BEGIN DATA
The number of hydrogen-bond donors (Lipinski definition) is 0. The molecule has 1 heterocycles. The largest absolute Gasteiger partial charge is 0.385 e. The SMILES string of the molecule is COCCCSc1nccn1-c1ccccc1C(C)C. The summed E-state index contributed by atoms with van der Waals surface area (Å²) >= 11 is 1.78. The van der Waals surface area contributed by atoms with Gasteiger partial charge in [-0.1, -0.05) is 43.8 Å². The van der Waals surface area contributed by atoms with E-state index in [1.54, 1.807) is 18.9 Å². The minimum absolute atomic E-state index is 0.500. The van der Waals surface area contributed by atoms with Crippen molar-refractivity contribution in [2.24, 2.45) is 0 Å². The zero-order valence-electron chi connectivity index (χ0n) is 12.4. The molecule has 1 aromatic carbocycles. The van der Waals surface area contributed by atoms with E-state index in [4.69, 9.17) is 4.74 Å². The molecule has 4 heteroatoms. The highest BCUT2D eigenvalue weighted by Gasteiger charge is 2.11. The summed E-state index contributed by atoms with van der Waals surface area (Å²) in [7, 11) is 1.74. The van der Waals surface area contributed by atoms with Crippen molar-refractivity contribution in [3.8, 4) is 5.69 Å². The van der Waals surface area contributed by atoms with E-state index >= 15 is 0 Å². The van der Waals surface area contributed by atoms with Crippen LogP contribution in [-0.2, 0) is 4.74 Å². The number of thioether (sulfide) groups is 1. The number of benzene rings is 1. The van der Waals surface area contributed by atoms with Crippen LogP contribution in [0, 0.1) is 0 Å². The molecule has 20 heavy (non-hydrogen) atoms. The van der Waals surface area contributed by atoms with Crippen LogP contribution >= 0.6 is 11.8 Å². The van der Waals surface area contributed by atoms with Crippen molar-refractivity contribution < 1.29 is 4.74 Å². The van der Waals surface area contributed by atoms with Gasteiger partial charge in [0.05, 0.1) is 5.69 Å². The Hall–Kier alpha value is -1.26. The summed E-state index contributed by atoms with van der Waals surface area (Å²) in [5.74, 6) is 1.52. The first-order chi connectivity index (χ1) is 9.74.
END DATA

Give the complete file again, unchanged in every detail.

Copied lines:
The number of hydrogen-bond donors (Lipinski definition) is 0. The molecule has 1 heterocycles. The largest absolute Gasteiger partial charge is 0.385 e. The SMILES string of the molecule is COCCCSc1nccn1-c1ccccc1C(C)C. The summed E-state index contributed by atoms with van der Waals surface area (Å²) >= 11 is 1.78. The van der Waals surface area contributed by atoms with Gasteiger partial charge in [-0.1, -0.05) is 43.8 Å². The van der Waals surface area contributed by atoms with E-state index in [1.54, 1.807) is 18.9 Å². The minimum absolute atomic E-state index is 0.500. The van der Waals surface area contributed by atoms with Crippen molar-refractivity contribution in [2.24, 2.45) is 0 Å². The zero-order valence-electron chi connectivity index (χ0n) is 12.4. The molecule has 1 aromatic carbocycles. The van der Waals surface area contributed by atoms with E-state index in [4.69, 9.17) is 4.74 Å². The molecule has 4 heteroatoms. The highest BCUT2D eigenvalue weighted by Gasteiger charge is 2.11. The summed E-state index contributed by atoms with van der Waals surface area (Å²) in [7, 11) is 1.74. The van der Waals surface area contributed by atoms with Crippen molar-refractivity contribution in [3.8, 4) is 5.69 Å². The van der Waals surface area contributed by atoms with E-state index >= 15 is 0 Å². The van der Waals surface area contributed by atoms with Crippen LogP contribution in [-0.2, 0) is 4.74 Å². The number of thioether (sulfide) groups is 1. The number of benzene rings is 1. The van der Waals surface area contributed by atoms with Crippen LogP contribution in [0, 0.1) is 0 Å². The molecule has 20 heavy (non-hydrogen) atoms. The van der Waals surface area contributed by atoms with Crippen LogP contribution >= 0.6 is 11.8 Å². The van der Waals surface area contributed by atoms with Crippen molar-refractivity contribution < 1.29 is 4.74 Å². The van der Waals surface area contributed by atoms with Gasteiger partial charge in [0.05, 0.1) is 5.69 Å². The Hall–Kier alpha value is -1.26. The summed E-state index contributed by atoms with van der Waals surface area (Å²) in [5.74, 6) is 1.52. The first-order chi connectivity index (χ1) is 9.74.